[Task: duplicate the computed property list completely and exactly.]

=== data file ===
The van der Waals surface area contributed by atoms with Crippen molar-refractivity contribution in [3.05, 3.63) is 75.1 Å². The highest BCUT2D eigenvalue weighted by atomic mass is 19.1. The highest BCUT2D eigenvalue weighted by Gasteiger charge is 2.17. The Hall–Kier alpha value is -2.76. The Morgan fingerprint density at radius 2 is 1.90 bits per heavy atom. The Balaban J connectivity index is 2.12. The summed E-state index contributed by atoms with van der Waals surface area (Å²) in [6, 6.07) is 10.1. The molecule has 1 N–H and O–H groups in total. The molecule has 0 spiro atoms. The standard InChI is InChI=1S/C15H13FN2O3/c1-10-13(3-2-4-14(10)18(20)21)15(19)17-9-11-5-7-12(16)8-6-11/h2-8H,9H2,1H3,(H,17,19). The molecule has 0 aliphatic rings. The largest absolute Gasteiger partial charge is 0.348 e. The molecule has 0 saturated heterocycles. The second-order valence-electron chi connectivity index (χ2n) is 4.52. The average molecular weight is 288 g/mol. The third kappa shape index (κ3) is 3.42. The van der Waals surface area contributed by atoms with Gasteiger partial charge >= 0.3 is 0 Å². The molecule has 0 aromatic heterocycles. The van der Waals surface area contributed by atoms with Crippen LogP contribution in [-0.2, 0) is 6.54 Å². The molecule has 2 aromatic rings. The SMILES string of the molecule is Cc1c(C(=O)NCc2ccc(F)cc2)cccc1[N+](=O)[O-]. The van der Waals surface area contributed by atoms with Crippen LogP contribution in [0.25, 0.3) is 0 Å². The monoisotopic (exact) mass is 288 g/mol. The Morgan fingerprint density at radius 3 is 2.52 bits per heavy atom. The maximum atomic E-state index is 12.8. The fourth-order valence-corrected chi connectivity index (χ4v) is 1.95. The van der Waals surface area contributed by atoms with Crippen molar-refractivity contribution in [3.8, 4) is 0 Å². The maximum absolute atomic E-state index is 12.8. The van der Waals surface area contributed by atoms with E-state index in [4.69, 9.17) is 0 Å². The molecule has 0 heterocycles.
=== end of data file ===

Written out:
The van der Waals surface area contributed by atoms with Crippen molar-refractivity contribution in [3.05, 3.63) is 75.1 Å². The highest BCUT2D eigenvalue weighted by atomic mass is 19.1. The highest BCUT2D eigenvalue weighted by Gasteiger charge is 2.17. The Hall–Kier alpha value is -2.76. The Morgan fingerprint density at radius 2 is 1.90 bits per heavy atom. The Balaban J connectivity index is 2.12. The summed E-state index contributed by atoms with van der Waals surface area (Å²) in [6, 6.07) is 10.1. The molecule has 1 N–H and O–H groups in total. The molecule has 0 spiro atoms. The standard InChI is InChI=1S/C15H13FN2O3/c1-10-13(3-2-4-14(10)18(20)21)15(19)17-9-11-5-7-12(16)8-6-11/h2-8H,9H2,1H3,(H,17,19). The molecule has 0 aliphatic rings. The largest absolute Gasteiger partial charge is 0.348 e. The molecule has 0 saturated heterocycles. The second-order valence-electron chi connectivity index (χ2n) is 4.52. The average molecular weight is 288 g/mol. The third kappa shape index (κ3) is 3.42. The van der Waals surface area contributed by atoms with Gasteiger partial charge >= 0.3 is 0 Å². The molecule has 0 aromatic heterocycles. The van der Waals surface area contributed by atoms with Crippen LogP contribution in [-0.2, 0) is 6.54 Å². The molecule has 2 aromatic rings. The SMILES string of the molecule is Cc1c(C(=O)NCc2ccc(F)cc2)cccc1[N+](=O)[O-]. The van der Waals surface area contributed by atoms with Crippen LogP contribution in [0.25, 0.3) is 0 Å². The monoisotopic (exact) mass is 288 g/mol. The Morgan fingerprint density at radius 3 is 2.52 bits per heavy atom. The maximum atomic E-state index is 12.8. The fourth-order valence-corrected chi connectivity index (χ4v) is 1.95. The van der Waals surface area contributed by atoms with Crippen molar-refractivity contribution in [3.8, 4) is 0 Å². The maximum absolute atomic E-state index is 12.8. The van der Waals surface area contributed by atoms with E-state index in [4.69, 9.17) is 0 Å². The molecule has 0 heterocycles.